HealthLeaders Media Corner Office - October 26, 2007 | Do the Right Thing View as a Webpage | Subscribe for Free
Do the Right Thing
Molly Rowe, Senior Editor-Leadership

I spend a lot of time talking to healthcare leaders who expect and enforce excellence. They implement new patient safety initiatives, force staff accountability, and are upfront about outcomes, patient satisfaction, and even executive salaries. Occasionally I take for granted that all leaders--and all organizations--are like this. And then I am reminded that they're not. [Read More]
  Oct. 26, 2007

Editor's Picks
Do hospitals offer enough free care?
Nonprofit hospitals that rely on their tax-exempt status to maintain costs may want to consider just how much charity care they're providing. A group of activists and politicians, including U.S. Sen. Chuck Grassley, are taking a close look at the possible flaws of the charity care system and criticizing some hospitals for not providing enough free care. Critics of the current system say they will introduce legislation this fall to make nonprofit hospitals more accountable to the public and perhaps put a minimum requirement on charity care. [Read More]
WellPoint docs to get Zagat ratings
Consumers who turn to well-known survey firm Zagat for restaurant recommendations and hotel ratings will soon be using it to rate and review doctors--at least if they're insured by WellPoint. WellPoint, one of the nation's largest health insurers, will release physician ratings based on four categories (trust, communication, availability, and office environment) to about a million members by the end of March. Physician rating systems always spark controversy, and this kind of peer-to-peer (i.e., no medical experience necessary) rating system will certainly draw some docs' ire. [Read More]
Infectious leadership
A lot's been written this week about infectious disease, but how about infectious leadership? In this post, Harvard Business Professor Michael Watkins discusses how, for good or for bad, leadership defines an organization's culture. Leaders' behaviors trickle down to do their direct reports, who pass them on to the next level, and so on through the entire organization. Watkins asks the question: What kind of leader are you--"infectious like humor or infectious like the plague?" No sane leader would answer "like the plague," but how does a leader really know? [Read More]
To cure insurance woes, docs offer prepaid care
Hundreds of doctors are experimenting with flat-rate, prepaid care plans that eliminate the hassle of insurance claims and referrals while offering patients the peace of mind of unlimited primary care at fixed prices. Not surprisingly, insurers aren't crazy about this concept and even the docs themselves say the program needs to be fine-tuned, but this is likely to be one of many stories we read of providers/insurers/employers going beyond conventional wisdom to solve the problem of rising premiums and the uninsured. [Read More]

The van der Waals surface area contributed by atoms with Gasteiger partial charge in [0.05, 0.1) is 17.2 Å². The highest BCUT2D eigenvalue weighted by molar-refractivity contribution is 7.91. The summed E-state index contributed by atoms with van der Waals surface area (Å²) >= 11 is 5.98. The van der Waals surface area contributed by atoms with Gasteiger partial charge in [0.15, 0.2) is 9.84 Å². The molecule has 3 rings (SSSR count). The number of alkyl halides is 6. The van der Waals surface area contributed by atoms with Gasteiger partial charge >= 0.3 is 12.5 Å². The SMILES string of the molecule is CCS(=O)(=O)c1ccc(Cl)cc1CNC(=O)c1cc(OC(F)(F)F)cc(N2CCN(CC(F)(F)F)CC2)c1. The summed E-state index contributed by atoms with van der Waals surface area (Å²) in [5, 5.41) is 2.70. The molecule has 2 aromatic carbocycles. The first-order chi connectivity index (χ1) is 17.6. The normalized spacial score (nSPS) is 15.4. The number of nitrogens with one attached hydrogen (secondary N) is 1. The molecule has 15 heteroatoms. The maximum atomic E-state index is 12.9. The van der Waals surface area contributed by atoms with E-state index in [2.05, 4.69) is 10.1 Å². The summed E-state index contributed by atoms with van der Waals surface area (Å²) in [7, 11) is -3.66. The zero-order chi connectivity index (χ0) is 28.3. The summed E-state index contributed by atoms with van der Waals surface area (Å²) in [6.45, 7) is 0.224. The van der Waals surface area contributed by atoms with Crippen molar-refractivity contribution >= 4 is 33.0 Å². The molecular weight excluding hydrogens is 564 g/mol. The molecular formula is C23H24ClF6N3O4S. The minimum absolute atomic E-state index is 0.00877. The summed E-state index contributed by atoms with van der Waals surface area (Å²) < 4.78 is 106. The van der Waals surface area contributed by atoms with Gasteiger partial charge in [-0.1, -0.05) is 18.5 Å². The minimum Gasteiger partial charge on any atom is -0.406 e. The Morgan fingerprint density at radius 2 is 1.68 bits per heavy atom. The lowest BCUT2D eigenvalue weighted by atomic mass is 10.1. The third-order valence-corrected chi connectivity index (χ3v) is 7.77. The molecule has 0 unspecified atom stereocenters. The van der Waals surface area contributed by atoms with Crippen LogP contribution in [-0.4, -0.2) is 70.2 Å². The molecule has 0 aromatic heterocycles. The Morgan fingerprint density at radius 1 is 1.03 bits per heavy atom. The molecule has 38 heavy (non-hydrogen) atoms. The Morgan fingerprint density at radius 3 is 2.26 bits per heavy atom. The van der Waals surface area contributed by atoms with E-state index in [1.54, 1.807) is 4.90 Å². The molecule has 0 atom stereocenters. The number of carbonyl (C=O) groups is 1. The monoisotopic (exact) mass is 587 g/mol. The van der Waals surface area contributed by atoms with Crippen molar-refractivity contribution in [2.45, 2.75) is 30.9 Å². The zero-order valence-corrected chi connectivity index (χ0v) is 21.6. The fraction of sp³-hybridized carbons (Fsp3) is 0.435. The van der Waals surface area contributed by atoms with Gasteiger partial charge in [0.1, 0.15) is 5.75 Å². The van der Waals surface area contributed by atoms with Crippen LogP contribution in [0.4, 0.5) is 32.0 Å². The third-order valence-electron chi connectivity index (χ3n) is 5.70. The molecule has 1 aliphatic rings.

This Week's Headlines
New Jersey hospital competition heats up over cardiac care
Philadelphia Inquirer - October 19, 2007

Doctor-patient bond frays after medical mistake
Washington Post - October 24, 2007
Health plan used by United States is debated as a model
New York Times - October 20, 2007
Putting superbugs on the defensive
Wall Street Journal (subscription required) - October 23, 2007
Democrats unyielding on health plan cost
AP/Yahoo News - October 24, 2007
Radical plan to stanch San Francisco hospital's hemorrhaging
San Francisco Chronicle- October 20, 2007
The habits of highly successful bosses
Inc. - October 2007
From HealthLeaders Magazine
The Great Disclosure Debate

HealthLeaders October 2007 With everyone from competitors to patients urging a shift to full transparency, many executives are facing a decision: Should we post our quality data? [Read More]
  • Sweet Deal
  • Finding a Few Good Men
  • What's in a Name? A Lot, Actually
  • Five Minute Consult

    View from the Top

    Leadership is Key in Sustaining Change: Strong leadership was key to an organization turnaround at Texas-based St. Joseph Health System, say contributors Edward Hindin and Tamara Simpson. [Read More]
    Audio Feature

    Employee Self-Control: Annette Odland, clinical service leader at Wright Medical Center, describes how staff at the critical access hospital imposed strict behavioral guidelines on themselves. [Listen Now]
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